What’s to come when some can’t accept a loss?

Growing up hundred years ago (or so it seems) it was always impressed on me the importance of being a gracious winner and, when required, a good loser. In the years since then I have always tried to follow that guidance. Life, by its very nature, is a series of wins and losses.

Unfortunately, not everyone learns that lesson. There are some people who go through life never taking responsibility for their actions, never accepting when they are wrong, or that they lost a contest. It is my observation that these people grew up rich, pampered and protected from the harsh realities of life; in other words these people are real (blank). (I will let you fill in the blank).

I expect these narcissists to selfishly act this way. They have no reason (or incentive) to act otherwise. What I don’t understand is why other people defend their actions. We all know a poor loser when we see one.

What are we telling our children and grandchildren when we make excuses for a poor loser? Are we telling them that when they lose a soccer match, a football game or a school election that they should immediately and endlessly cry foul, claim that they really won, but their opponent cheated? Is that the way that we want our children and grandchildren to behave? Is that the way we want our society to behave?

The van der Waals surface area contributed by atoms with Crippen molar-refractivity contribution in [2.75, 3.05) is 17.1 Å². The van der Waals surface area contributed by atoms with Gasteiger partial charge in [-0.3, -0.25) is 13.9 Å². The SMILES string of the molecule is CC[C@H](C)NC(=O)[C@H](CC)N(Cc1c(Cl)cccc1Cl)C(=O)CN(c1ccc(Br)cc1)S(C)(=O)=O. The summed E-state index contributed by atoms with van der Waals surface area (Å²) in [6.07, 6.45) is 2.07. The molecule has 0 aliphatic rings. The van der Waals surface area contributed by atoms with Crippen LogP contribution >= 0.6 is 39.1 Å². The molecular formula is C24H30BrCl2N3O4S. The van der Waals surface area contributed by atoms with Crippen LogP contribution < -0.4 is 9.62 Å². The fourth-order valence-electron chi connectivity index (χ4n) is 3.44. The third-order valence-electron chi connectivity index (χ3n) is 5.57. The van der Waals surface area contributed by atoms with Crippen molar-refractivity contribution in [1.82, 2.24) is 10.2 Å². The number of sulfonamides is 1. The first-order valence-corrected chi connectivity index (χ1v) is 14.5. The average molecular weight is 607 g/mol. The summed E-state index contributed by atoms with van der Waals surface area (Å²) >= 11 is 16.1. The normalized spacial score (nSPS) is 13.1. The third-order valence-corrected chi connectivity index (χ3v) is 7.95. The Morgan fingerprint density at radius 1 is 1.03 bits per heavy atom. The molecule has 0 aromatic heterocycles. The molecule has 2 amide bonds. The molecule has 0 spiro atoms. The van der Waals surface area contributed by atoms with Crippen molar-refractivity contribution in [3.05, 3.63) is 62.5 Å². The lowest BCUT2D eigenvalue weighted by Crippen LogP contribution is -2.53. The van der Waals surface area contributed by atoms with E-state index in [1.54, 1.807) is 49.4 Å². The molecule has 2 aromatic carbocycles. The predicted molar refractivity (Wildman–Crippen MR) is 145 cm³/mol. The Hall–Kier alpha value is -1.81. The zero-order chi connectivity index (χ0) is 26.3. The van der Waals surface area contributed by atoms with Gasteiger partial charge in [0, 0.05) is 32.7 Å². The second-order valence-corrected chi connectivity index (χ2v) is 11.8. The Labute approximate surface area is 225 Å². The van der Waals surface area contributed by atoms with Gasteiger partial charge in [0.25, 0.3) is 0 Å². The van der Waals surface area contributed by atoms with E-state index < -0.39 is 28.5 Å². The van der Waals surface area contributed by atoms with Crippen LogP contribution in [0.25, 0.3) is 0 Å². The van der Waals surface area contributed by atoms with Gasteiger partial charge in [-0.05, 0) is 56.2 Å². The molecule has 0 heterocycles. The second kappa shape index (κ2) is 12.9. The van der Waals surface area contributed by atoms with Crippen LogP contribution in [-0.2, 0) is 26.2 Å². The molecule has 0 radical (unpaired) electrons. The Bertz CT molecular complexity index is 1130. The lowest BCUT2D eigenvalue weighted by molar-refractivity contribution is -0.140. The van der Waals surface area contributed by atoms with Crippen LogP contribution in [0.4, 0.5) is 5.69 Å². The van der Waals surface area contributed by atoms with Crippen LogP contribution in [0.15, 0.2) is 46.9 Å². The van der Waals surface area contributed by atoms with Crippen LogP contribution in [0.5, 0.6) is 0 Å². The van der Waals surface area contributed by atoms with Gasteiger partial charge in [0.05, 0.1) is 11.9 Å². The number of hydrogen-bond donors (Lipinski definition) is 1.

When I look at the people who defend and promote Donald Trump’s baseless and endless claims that he really won the 2020 election I wonder if they realize the message that this type of selfish behavior is imprinting on their children and grandchildren. If they think that this is acceptable behavior then I hate to think of what society is going to look and act like in another 20 years. I probably won’t be around to see it, but it won’t be pretty.

Doug Beyerlein

Mill Creek

Talk to us

More in Opinion

Editorial cartoons for Monday, May 16

A sketchy look at the news of the day.… Continue reading

Members of PRISM close out a dance off Friday afternoon at the Stanwood-Camano YMCA in Stanwood, Washington on March 3, 2022. (Kevin Clark / The Herald)
Editorial: Marysville board must keep focus on students’ needs

Discussion of LGBTQ clubs must tune out the culture war noise and focus on students and families.

Boeing breaking pledge made after Jan. 6 insurrection

A week after the Jan. 6, 2021 insurrection, Boeing released a statement… Continue reading

Glad to see a moderate Republican in House race

I for one was very glad to see Sam Low, a moderate,… Continue reading

There’s plenty of good news in The Herald

The home screen on my phone is a picture of a book… Continue reading

Comment: Most of our leaders haven’t a clue about motherhood

Which explains the simplistic logic heard regarding the formula shortage and the pending abortion ruling.

Comment: Vice President Harris breaking a lot of Senate ties

What the 50-50 Senate— and where its moderates fall on votes — means for this Senate and the next.

Saunders: The big difference between protest and intimidation

Efforts to intimidate members of the Supreme Court go against rules of civility and democratic standards.

Harrop: New York’s Mayor Adams leader the Democrats need

Adams approaches crime and homelessness as he does his party’s left: directly and with no apologies.

Most Read